TFA: A life-changing Legion program
Photo by Lucas Carter/The American Legion

TFA: A life-changing Legion program

A knock on Brent Wightman’s front door several years ago changed his life.

The U.S. Army veteran and father of two young children lost his job due to the inability to work after multiple back surgeries from a service-connected injury. Without a job, Wightman faced the reality of losing his home to foreclosure. After hearing of Wightman’s plight, Legionnaire Howard Hudson – who has since passed – visited him to offer support through The American Legion’s Temporary Financial Assistance (TFA) program.

“We filled out a TFA application right there and my whole life changed after The American Legion got involved,” said Wightman, a member of Post 176 in Waverly, Iowa. “If it hadn’t been for the Legion, I would have been trying to figure out how to clothe, house and feed my kids. The American Legion gave me a mission and a purpose again. They saved my life.”

The Legion’s TFA program has provided more than $15,200,000 in cash grants to eligible veterans with minor children since its establishment in 1925. The grants – which benefit nearly 650 families and 1,500 children yearly – help families in financial need meet the costs of shelter, utilities, food, clothing and medical expenses.

Newly elected American Legion National Commander Charles E. Schmidt has made it his mission during his tenure to raise $1 million for TFA. “It is our job to take care of veterans and to take care of their families,” Schmidt said. “Touching the lives of veterans and their families is who we are.”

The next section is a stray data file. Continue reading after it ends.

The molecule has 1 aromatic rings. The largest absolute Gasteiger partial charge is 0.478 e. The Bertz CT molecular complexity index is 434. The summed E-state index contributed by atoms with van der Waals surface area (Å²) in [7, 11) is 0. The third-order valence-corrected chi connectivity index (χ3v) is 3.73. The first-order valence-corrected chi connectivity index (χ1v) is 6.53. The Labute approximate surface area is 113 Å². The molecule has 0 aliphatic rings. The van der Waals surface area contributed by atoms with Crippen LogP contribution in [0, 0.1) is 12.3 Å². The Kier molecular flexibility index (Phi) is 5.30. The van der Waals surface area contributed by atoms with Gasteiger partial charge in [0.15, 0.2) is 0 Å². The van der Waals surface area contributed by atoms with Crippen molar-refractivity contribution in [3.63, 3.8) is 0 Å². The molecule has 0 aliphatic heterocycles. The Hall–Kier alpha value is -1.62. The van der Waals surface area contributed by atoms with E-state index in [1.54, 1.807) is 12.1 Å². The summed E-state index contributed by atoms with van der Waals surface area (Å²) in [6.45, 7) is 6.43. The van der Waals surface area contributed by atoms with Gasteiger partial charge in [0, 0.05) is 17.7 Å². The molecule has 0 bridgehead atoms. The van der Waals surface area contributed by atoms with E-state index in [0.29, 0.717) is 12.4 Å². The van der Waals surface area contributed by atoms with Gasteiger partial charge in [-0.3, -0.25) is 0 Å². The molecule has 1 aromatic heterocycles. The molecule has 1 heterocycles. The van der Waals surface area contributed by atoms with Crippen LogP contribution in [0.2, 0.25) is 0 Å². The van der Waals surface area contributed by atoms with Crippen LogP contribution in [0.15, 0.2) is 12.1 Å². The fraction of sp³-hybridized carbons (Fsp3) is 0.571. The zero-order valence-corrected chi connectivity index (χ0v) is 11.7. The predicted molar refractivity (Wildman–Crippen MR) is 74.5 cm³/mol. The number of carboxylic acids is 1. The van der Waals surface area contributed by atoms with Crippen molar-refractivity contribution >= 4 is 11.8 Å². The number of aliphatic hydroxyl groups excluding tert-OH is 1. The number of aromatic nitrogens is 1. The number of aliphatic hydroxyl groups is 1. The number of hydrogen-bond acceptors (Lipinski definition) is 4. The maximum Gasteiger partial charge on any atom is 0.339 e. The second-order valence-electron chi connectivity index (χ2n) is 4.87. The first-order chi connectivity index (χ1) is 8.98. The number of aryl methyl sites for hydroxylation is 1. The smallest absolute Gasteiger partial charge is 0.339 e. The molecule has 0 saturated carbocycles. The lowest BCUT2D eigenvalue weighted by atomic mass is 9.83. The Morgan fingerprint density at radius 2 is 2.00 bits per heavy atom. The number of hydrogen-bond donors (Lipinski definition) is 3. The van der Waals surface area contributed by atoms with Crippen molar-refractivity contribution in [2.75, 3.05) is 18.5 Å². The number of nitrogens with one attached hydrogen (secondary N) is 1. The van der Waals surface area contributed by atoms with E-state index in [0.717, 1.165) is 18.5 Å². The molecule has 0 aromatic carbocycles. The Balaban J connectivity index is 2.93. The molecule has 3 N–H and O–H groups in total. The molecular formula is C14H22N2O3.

U.S. Army veteran William Henry understands the power of TFA first-hand.

Henry had difficulty finding viable work after returning home from his second deployment in 2013. With a meager weekly unemployment check, he found himself in financial strain with the possibility of losing his home and family.

“I did what a lot of folks do when they get home from deployments and are faced with financial and family hardships – I shut down, I tried to fix it with alcohol, I became a recluse,” said Henry, a member of Post 329 in Plainfield, Ind. “I was in a really dark place in my life.”

Henry’s life positively changed once he sought mental health counseling from VA and made a plea for financial assistance on social media. “I didn’t know where to turn, but I hoped someone I knew did,” he said. “Luckily that was the case.”

American Legion Internal Affairs Division Deputy Director David Elmore, who had deployed to Afghanistan with Henry, saw his plea and reached out. Elmore connected Henry with the Department of Indiana which assisted him with filling out a TFA application. Henry not only received a TFA grant, the connection with the Department of Indiana resulted in employment due to his experience as a public affairs specialist with the Indiana Army National Guard. He was hired as the department’s communications director.

“We were so close to losing everything before Elmore contacted me; he is a great friend,” said Henry, now the department’s assistant adjutant. “I couldn’t believe or understand how everything fell into place like it did. It was divine. I got my life back. I finally felt in control again.

“The TFA program is essential to help veterans and their families. Every day I see and hear about veterans being helped by this crucial program. The TFA program changed my life and gave our family a hand up. On top of that, the Department of Indiana gave me the chance of a lifetime to assist our great Hoosier veteran families and work within the organization.”

TFA is limited to minor children (17 years or younger) whose biological parent, or legal guardian, is a veteran and is, or would have been, eligible for American Legion membership. However, Legion membership is not required. Veterans who wish to apply for a TFA grant must first contact their local Legion post.

“I’ve seen TFA change the lives of so many veterans and their families,” said Wightman, who now assists veterans with TFA grants and educates posts throughout Iowa about the program. “When they’re worried if their utilities are going to get shut off or if their kids are going to have a Christmas, I hand the (TFA) check to the veterans and see the smile on the kids’ faces. That makes it all worth it.”

TFA is funded through The American Legion's Endowment Fund. To donate, click here.